Updated 02 June 2015

Childhood trauma may put you at a greater risk of high blood pressure

Suffering abuse, neglect and other forms of trauma may increase the chances of developing high blood pressure in later life.


Traumatic events during childhood - as well as growing up with abuse, neglect or a dysfunctional family - may increase the risk of developing high blood pressure later in life, a small study suggests.

Researchers followed about 400 people over more than two decades and found that, after adjusting for socio-economic factors and medical history, those who experienced several extremely stressful events during childhood had a much steeper rise in blood pressure at age 30.

The link doesn't prove that childhood trauma causes adult high blood pressure, but it does raise the possibility that mental health care or stress reduction might play a role in prevention.

"Most previous studies looked at the effect of childhood trauma on adult's health in middle age or older; our finding is significant because for the first time we found that the influence of the adverse childhood experiences on blood pressure could be observed in younger adulthood, around 30 years old," lead study author Shaoyong Su, a researcher at the Medical College of Georgia at Georgia Regents University, said by email.

Read: Childhood trauma linked to adult smoking

How the study was conducted

Su and colleagues recruited children aged 5 to 16 years in 1989 who had no signs of high blood pressure or chronic disease at the time and followed them regularly until 2012. The group included 181 white kids and 213 black children, and 78 of the participants were siblings.

Most of the participants had at least eight blood pressure evaluations during the course of the study, with 13 checkups on average.

After age 18, participants completed questionnaires about their childhood to see if they experienced emotional, physical or sexual abuse, neglect, or household dysfunction such as exposure to mental illness, substance abuse, domestic violence, criminal activity or marital discord.

The researchers tracked both systolic blood pressure, taken when the heart beats, as well as diastolic blood pressure, checked when the heart rests between beats. Blood pressure is measured using a scale called millimeters of mercury (mmHg).

A healthy person will have systolic blood pressure (the top number) of less than 120 mmHg and diastolic pressure (the bottom number) of less than 80mmHg, according to the U.S. Centers for Disease Control and Prevention.

When systolic blood pressure reaches at least 140 mmHg and diastolic reaches at least 90 mmHg, a person is considered to have high blood pressure, also known as hypertension.

Read: Treat hypertension to prevent stroke

High blood pressure is third leading cause of death in U.S

About one third of U.S. adults - or about 70 million people - have high blood pressure, according to the CDC. The condition is a leading cause of death in the U.S. and it increases risk for heart disease and stroke.

It's normal for blood pressure to rise somewhat with age until old age, when it may begin to drop. The steepness, or trajectory, of the rise or fall has been linked to overall health and risk of death.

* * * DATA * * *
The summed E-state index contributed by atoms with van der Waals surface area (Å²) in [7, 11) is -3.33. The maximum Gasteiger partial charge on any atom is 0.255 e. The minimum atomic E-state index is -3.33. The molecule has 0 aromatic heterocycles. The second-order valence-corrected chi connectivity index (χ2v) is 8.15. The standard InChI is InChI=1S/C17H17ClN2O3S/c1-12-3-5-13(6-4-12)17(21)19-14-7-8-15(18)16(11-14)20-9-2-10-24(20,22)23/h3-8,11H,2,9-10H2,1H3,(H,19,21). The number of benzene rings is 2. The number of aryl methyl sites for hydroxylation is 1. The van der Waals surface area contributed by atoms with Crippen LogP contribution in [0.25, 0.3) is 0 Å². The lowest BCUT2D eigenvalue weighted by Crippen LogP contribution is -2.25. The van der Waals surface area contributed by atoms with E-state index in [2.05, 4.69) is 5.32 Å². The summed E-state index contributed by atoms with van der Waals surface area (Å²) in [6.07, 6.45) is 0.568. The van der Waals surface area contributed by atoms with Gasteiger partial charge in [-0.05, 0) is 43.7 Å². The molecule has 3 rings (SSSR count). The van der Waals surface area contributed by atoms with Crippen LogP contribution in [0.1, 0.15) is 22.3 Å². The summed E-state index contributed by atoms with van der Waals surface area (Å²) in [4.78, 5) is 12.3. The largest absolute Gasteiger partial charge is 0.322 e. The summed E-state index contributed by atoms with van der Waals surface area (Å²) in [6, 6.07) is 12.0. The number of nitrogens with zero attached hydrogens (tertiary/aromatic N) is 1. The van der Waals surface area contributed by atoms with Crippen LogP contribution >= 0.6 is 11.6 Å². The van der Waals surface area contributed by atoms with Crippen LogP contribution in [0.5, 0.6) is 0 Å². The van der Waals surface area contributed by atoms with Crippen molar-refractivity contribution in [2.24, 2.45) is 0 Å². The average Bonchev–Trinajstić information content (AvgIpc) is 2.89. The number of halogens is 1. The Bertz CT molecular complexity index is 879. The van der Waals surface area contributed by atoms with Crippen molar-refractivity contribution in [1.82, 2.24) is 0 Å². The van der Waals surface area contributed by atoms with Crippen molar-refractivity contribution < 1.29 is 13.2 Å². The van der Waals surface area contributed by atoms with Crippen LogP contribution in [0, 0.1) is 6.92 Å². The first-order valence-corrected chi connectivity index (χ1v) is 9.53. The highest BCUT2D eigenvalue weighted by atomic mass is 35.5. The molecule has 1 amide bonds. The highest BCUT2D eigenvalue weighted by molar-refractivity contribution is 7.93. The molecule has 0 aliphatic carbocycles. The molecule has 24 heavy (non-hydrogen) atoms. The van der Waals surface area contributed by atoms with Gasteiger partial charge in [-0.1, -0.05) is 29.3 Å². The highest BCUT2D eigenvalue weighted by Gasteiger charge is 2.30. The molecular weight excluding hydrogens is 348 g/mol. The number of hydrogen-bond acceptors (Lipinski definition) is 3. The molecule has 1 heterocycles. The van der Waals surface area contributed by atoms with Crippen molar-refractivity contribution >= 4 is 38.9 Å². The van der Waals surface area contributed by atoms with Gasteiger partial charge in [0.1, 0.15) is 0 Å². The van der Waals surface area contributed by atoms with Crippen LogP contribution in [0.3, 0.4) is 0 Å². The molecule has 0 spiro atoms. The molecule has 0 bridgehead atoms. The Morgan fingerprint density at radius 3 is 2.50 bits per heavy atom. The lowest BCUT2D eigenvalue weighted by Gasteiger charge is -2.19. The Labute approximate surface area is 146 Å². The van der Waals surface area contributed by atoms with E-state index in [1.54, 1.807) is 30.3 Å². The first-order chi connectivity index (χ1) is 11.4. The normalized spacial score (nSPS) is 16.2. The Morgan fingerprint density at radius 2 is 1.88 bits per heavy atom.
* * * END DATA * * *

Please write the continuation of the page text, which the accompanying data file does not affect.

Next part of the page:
The researchers estimated that by age 38, participants who experienced at least four traumatic events during childhood had average systolic and diastolic blood pressure levels 9.3 mmHg and 7.6 mmHg higher, respectively, than people who didn't have any trauma growing up.

Exposure to trauma had a similar impact on blood pressure for men and women, as well as for black and white participants.

Read: Black people more prone to hypertension

Limitations of the study

The study is small, and more research is needed in a larger population to more firmly establish a link between trauma and blood pressure, Su said.

Because the study is observational, it can't prove that trauma causes high blood pressure, Dr. Debbie Lawlor of the University of Bristol in the UK and colleagues note in an editorial accompanying the study in the journal Circulation.

Understanding the health consequences of adversity can contribute to prevention efforts and inform interventions designed to avoid harmful health outcomes from childhood trauma, Lawlor and colleagues write in the editorial.

The findings are consistent with other research linking childhood trauma to the development of diseases in adulthood, Dr. Dan Stein, chair of psychiatry at the University of Cape Town in South Africa, said by email.

"I'd suggest that many of the traumas measured in this and previous studies are preventable," said Stein, who wasn't involved in the current study. "But where it has occurred, clinicians should be on the alert for potential physical and mental consequences."

Read more:

Salt may be bad for more than your blood pressure

Poor quality sperm could indicate high blood pressureThe role of diet in managing hypertension

Image: Abused little girl with a broken arm covering here face while crying from Shutterstock


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Dr Jacomien de Villiers qualified as a specialist physician at the University of Pretoria in 1995. She worked at various clinics at the Department of Internal Medicine, Steve Biko Hospital, these include General Internal Medicine, Hypertension, Diabetes and Cardiology. She has run a private practice since 2001, as well as a consultant post at the Endocrine Clinic of Steve Biko Hospital.

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